There are posters which children can cut and discuss, issues like stigma and discrimination. While a learner centred approach and using participatory visual methods are suggested, the teachers also realised that the reality of a heavy workload and teaching large classes may hamper participation, as one participant expressed:. I have 36 lessons and 52 children in one class, yes, I may like to use them in groups, but it is not possible, my classes are too big, the classroom is full, no space.
It depends with the load; you can always use these participatory methods. Participatory methods involve learners learning individually or in groups doing different types of activities. In this study participants referred to smaller classes as more conducive to using participatory methods. This is consistent with the argument put across by Liew , who asserts that pupil discomfort in sexuality education lessons is high, often manifesting itself in reluctance to participate constructively because of class sizes and composition for instance in terms of sex, ability, maturity and age.
Choice of materials to use during participatory class activities also determines the level of participation Liew, , in this instance, engaging with a sensitive topic. Drawing is therefore seen as a powerful tool to use in teaching since it can generate discussion around an issue of interest amongst participants Stuart, When teachers employ this method in their lessons, learners become active participants Theron, and with such type of learning, valid co-production of knowledge occurs.
A central aspect of participatory visual research is that the participants not only co-produced knowledge, but they learnt from each other. One of the participants had the following experience to share:. I learnt a lot about challenges to teaching sexuality education, and some solutions.
My view of teaching the subject has improved having gained information from other teachers. We looked at how to overcome the challenge that teachers are meeting, now we are overcomers. There is evidence of thoughtful analysis and reflection by the participants, which according to Willis is typical of the critical paradigm. They also have to draw on the curriculum which contains philosophical underpinnings, grade specific content, and the suggested methodology.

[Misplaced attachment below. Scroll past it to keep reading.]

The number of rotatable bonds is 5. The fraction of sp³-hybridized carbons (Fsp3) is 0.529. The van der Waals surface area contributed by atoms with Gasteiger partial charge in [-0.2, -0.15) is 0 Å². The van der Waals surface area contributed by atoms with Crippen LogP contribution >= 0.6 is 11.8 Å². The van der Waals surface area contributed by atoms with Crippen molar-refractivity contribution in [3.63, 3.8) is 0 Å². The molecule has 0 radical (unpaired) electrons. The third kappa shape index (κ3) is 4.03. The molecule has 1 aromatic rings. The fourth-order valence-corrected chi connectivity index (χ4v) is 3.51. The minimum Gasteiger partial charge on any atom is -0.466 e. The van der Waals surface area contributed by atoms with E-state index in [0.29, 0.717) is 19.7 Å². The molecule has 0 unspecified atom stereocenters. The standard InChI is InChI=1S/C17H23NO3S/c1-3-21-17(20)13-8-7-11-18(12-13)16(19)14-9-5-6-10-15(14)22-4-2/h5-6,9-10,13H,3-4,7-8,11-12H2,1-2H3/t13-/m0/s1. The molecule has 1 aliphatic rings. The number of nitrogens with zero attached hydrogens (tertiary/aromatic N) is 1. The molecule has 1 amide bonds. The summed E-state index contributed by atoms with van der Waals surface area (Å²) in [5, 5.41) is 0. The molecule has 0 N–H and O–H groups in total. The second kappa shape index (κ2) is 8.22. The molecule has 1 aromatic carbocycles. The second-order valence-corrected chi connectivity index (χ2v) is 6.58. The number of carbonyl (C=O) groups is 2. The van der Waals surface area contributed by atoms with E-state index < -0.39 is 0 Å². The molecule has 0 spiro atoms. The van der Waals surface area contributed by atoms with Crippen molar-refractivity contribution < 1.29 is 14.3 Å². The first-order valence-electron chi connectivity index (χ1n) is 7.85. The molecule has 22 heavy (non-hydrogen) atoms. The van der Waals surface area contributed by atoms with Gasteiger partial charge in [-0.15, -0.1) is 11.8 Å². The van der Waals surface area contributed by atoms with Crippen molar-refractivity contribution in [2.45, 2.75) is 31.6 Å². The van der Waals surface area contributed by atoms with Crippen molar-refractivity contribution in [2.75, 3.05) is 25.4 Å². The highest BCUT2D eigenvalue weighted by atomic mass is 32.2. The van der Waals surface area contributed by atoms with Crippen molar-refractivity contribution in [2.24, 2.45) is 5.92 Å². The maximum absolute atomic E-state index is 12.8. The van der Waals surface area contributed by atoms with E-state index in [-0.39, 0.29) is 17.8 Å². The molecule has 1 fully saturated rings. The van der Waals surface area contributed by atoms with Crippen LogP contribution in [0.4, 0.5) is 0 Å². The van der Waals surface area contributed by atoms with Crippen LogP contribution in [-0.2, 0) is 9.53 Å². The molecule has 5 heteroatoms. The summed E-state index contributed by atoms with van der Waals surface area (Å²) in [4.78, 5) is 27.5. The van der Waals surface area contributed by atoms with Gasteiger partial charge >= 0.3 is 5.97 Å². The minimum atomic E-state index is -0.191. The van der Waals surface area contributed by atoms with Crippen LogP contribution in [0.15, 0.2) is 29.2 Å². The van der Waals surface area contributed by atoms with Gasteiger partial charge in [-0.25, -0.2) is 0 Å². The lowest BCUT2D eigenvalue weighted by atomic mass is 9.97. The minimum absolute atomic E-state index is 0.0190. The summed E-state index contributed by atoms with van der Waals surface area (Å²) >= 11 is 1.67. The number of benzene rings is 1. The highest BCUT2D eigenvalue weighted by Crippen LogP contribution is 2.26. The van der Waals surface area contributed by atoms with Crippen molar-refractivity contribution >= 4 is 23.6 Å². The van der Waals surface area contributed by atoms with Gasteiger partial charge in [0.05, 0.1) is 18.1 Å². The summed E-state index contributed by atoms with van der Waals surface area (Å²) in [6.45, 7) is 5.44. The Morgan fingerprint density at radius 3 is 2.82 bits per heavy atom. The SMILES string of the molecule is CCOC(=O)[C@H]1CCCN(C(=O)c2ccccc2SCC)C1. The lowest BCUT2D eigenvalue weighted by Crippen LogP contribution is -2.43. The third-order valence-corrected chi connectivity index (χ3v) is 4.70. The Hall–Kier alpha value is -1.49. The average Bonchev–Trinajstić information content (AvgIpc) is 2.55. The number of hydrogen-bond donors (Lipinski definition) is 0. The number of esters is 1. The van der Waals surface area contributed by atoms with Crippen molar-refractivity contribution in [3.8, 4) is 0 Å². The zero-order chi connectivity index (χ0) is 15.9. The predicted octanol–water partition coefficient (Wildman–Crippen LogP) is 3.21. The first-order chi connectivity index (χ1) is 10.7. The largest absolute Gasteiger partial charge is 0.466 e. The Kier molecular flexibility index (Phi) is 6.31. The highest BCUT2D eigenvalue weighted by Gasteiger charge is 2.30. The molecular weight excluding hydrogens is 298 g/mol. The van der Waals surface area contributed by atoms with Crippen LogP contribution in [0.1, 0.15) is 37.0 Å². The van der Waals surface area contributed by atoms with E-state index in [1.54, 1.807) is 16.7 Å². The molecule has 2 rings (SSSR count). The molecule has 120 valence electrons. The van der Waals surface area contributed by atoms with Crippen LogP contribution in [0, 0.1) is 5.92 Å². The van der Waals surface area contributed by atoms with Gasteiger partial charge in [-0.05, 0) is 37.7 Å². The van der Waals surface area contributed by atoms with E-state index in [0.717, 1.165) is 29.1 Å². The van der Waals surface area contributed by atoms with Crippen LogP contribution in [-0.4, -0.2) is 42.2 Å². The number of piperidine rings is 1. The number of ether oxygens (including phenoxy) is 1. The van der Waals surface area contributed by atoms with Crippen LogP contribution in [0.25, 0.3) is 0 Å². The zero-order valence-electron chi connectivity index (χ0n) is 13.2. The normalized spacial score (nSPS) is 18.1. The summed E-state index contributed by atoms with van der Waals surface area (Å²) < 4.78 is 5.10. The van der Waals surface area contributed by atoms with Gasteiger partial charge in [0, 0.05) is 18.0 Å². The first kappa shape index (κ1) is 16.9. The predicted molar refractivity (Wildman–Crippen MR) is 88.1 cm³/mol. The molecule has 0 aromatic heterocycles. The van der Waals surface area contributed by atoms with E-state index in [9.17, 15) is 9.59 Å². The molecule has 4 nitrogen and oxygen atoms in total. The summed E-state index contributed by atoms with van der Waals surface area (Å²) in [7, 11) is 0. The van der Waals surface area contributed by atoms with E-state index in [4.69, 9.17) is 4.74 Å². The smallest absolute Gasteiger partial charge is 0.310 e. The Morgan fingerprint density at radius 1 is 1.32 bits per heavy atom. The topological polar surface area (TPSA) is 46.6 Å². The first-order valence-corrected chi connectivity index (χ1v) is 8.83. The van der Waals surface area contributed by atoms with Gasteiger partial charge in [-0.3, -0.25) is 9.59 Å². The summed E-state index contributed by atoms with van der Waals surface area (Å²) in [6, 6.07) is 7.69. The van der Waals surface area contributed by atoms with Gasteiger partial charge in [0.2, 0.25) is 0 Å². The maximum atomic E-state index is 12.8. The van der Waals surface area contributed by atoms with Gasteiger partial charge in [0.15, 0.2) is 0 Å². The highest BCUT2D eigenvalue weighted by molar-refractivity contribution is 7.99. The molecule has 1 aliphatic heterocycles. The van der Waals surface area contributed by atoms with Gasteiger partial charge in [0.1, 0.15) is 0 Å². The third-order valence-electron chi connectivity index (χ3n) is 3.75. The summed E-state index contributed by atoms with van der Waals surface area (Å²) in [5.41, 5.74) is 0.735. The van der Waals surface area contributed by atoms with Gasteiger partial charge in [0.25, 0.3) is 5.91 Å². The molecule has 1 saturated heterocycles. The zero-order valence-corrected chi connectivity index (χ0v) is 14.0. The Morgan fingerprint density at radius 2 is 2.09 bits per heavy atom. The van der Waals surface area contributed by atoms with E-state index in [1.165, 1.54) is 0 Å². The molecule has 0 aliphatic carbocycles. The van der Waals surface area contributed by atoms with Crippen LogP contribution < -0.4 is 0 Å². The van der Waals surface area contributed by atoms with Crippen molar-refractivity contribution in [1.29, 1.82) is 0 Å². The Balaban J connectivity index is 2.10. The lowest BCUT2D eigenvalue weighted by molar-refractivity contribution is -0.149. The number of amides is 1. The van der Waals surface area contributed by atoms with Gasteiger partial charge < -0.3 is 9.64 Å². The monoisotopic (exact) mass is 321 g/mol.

The activity happens within a community in which members achieve their object ive through the division of labour. History and culture are important, in that every participant in an Activity System has her own history or lived experiences as a result of her specific cultural background. They mediated their knowledge first among themselves learning from each other - also reflecting on their own identity and its interface with teaching sexuality education - during engagement with a participatory visual method and were then seemingly enabled to mediate the sexuality education knowledge to the learners, who again could mediate it to the communities in order to prevent the spread of HIV infections.
These, however, require interaction with a third Activity System - the custodian of culture - the wider community. As such, we argue that the wider community is a significant and influential third Activity System, which is often mentioned, but not engaged with in terms of culture. The wider community is where teachers and the learners live and comprises of a multiplicity of interrelated Activity Systems that are interlinked and affect and influence the teaching of sexuality education in the school to learners from diverse cultures.